Dental Implant FAQ
What are dental implants?
Dental implants are the most natural way to replace missing teeth. Made of titanium, dental implants are designed to replace the root structure of missing teeth, providing support and stability for replacement teeth. They are the longest-lasting solution available. Please call Gahanna Office Phone Number (614) 471-6600 with questions or to make an appointment.
Will it hurt much?
Our patients tell us that there is very little to no discomfort associated with the placement of an implant, and there is minimal to no swelling. General anesthesia is available for those who choose not to be awake during the procedure.
Do dental implants feel like real teeth?
Yes! Your dental implant will feel, look, and operate just like your normal teeth. You will be eating all of the foods that you used to enjoy with your new, permanent tooth before you know it.
How long will it take?
In many cases, the implants are placed and have to heal for two months before placing the final tooth. However, everyone heals differently, so Dr. Fraser and our team will monitor your progress closely. We are 100% dedicated to the care we provide in our office.
Will I have to continue to see the dentist after I have implants placed?
Yes, you will need to continue to visit your dentist on a regular basis for hygiene. It is important to maintain your oral health.
Am I too old for implants?
No, you are never too old. Patients over 90 years of age have replaced loose partials and full dentures with implant-supported restorations and the comment we hear most is “I wish I had done this sooner!” They are enjoying the benefits of easier chewing, speaking, and a better quality of life.
I’ve lived with my dentures for years. Can’t I just get by with those?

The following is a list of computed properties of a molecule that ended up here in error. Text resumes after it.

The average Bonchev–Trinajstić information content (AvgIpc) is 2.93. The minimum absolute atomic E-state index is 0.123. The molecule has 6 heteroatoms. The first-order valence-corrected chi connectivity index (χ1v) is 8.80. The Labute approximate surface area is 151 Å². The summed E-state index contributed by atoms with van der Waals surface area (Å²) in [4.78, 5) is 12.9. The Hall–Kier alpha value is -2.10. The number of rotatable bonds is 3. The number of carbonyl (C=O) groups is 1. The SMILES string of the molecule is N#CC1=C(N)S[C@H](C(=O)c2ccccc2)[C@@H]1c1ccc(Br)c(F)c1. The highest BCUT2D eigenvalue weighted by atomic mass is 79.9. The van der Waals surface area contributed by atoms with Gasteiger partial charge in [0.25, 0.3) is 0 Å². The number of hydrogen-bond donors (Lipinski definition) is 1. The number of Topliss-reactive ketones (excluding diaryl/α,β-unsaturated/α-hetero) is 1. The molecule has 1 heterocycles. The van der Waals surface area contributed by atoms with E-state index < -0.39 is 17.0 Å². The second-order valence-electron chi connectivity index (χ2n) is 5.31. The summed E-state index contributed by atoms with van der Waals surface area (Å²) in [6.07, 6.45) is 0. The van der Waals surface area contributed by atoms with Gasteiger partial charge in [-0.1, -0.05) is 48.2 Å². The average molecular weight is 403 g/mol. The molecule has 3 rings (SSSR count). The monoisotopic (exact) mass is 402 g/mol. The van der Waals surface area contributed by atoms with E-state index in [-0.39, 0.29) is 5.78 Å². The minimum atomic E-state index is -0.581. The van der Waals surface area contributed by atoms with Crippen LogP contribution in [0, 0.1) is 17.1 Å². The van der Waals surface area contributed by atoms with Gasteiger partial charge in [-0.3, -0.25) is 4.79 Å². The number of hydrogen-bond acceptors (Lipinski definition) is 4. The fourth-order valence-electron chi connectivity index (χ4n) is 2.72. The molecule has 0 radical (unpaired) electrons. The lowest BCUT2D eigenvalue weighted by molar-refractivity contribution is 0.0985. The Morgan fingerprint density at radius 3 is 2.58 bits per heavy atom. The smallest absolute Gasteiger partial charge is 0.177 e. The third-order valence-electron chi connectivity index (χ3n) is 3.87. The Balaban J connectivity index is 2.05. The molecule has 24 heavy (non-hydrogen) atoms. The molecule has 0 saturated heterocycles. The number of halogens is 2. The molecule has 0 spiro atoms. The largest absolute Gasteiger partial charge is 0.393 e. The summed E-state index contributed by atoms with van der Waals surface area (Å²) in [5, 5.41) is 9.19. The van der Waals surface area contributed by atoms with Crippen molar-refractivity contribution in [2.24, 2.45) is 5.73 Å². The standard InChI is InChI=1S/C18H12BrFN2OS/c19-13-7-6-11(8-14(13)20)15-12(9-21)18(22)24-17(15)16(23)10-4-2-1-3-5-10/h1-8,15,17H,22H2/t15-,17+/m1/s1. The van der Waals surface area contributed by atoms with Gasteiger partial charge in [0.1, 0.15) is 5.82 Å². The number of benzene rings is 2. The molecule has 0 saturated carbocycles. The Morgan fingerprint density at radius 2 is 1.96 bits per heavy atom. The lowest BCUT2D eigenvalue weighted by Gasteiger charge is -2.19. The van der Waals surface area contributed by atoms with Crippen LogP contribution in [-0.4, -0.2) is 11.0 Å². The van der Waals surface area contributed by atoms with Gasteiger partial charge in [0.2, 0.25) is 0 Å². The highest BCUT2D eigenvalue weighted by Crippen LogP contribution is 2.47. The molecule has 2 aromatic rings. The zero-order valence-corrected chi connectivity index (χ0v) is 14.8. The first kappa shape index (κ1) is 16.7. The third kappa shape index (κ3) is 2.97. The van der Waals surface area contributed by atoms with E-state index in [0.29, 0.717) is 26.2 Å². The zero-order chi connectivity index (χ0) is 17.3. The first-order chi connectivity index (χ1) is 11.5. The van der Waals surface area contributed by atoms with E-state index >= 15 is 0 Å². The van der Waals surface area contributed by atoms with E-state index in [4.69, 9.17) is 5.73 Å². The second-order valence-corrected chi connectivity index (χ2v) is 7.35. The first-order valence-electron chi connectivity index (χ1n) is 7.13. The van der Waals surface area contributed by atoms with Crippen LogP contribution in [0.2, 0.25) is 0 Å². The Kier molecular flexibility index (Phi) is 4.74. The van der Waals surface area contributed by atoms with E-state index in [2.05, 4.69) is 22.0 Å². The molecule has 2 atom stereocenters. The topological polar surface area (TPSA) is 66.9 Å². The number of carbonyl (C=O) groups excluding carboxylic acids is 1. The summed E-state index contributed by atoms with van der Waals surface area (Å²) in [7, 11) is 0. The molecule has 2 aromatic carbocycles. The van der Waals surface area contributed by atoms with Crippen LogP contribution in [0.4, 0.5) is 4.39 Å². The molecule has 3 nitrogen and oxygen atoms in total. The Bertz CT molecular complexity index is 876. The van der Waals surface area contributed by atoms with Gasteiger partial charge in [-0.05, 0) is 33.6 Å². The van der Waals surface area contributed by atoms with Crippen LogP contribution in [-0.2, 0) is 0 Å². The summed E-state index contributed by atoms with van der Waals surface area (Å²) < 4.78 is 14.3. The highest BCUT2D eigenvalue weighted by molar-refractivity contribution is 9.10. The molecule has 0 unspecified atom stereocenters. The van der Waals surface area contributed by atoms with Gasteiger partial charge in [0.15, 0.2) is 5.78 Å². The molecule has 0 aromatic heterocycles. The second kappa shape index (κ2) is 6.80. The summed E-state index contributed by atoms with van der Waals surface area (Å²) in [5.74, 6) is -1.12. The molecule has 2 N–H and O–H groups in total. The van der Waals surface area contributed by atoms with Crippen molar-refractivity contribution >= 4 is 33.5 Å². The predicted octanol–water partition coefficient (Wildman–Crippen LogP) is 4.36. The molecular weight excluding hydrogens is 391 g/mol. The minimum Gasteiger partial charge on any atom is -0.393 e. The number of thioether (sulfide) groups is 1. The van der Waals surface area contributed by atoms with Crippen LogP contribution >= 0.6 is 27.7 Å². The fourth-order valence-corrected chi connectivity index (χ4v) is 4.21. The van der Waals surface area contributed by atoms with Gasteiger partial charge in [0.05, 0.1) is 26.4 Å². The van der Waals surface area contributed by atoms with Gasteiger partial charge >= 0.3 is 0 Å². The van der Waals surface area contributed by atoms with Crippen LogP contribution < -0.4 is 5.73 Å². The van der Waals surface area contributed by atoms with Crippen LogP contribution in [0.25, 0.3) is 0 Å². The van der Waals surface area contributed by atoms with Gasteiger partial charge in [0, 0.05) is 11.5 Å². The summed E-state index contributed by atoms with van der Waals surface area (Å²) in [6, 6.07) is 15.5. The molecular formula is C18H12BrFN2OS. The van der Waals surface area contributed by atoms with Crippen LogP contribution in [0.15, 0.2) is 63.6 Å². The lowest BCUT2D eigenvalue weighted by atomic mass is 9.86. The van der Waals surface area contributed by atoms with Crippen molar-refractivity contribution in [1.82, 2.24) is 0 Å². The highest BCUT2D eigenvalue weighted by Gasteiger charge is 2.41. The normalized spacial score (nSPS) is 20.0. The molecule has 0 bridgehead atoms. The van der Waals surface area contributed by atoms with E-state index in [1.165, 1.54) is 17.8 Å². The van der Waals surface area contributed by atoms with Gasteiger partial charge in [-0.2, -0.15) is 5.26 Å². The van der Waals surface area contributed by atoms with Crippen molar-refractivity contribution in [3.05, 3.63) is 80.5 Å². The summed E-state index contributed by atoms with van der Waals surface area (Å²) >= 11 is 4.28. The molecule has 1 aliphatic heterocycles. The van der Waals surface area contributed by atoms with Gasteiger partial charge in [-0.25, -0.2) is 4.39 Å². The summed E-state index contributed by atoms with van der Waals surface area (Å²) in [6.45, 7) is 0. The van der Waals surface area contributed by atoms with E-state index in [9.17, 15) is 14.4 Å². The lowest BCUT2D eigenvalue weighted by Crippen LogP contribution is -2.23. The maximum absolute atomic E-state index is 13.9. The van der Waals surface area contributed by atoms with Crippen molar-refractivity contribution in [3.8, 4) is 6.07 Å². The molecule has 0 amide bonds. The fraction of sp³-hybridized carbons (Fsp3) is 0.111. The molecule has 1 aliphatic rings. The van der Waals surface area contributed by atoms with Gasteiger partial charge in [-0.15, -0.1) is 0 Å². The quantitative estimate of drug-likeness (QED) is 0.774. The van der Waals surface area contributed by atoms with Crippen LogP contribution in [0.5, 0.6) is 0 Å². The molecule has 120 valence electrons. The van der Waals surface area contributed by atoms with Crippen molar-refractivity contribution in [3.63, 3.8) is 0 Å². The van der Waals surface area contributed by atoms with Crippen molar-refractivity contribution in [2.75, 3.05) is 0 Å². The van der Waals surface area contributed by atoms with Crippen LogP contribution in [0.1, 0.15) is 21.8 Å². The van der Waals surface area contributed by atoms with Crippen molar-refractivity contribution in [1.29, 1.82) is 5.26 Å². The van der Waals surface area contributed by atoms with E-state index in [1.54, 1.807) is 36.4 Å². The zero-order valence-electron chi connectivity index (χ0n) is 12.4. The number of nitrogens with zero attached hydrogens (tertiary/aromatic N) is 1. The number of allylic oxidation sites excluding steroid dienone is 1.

We all put up with a lot of things we don’t think will change or improve, but based on the remarks we’ve heard from past and present patients, dental implants have opened up a new world to them. It is also important to keep in mind that your jawbone will diminish over time without implants. Dental implants stimulate the bone as natural teeth do, thus keeping the bone healthy.
What happens if I wait?
Tooth loss leads to bone loss, which may require a more complicated treatment in the future. You will also have to continue to get your removable prosthesis or denture adjusted, relined, or even replaced from time to time. The attachments on a partial tug on adjacent teeth and your chewing ability will not be improved. In addition to that, there will be costs for future denture adhesives and cleaners. Your denture will cause you soreness and pain and may lead to a worsened condition as the jawbone deteriorates.
How much will I be able to eat?
Our patients tell us they’ve had tremendous improvements in their ability to chew foods and they are now able to chew and eat what they couldn’t before implant placement.
What Can I Use For Teeth While The Implants Heal?
Will I have to be without my teeth?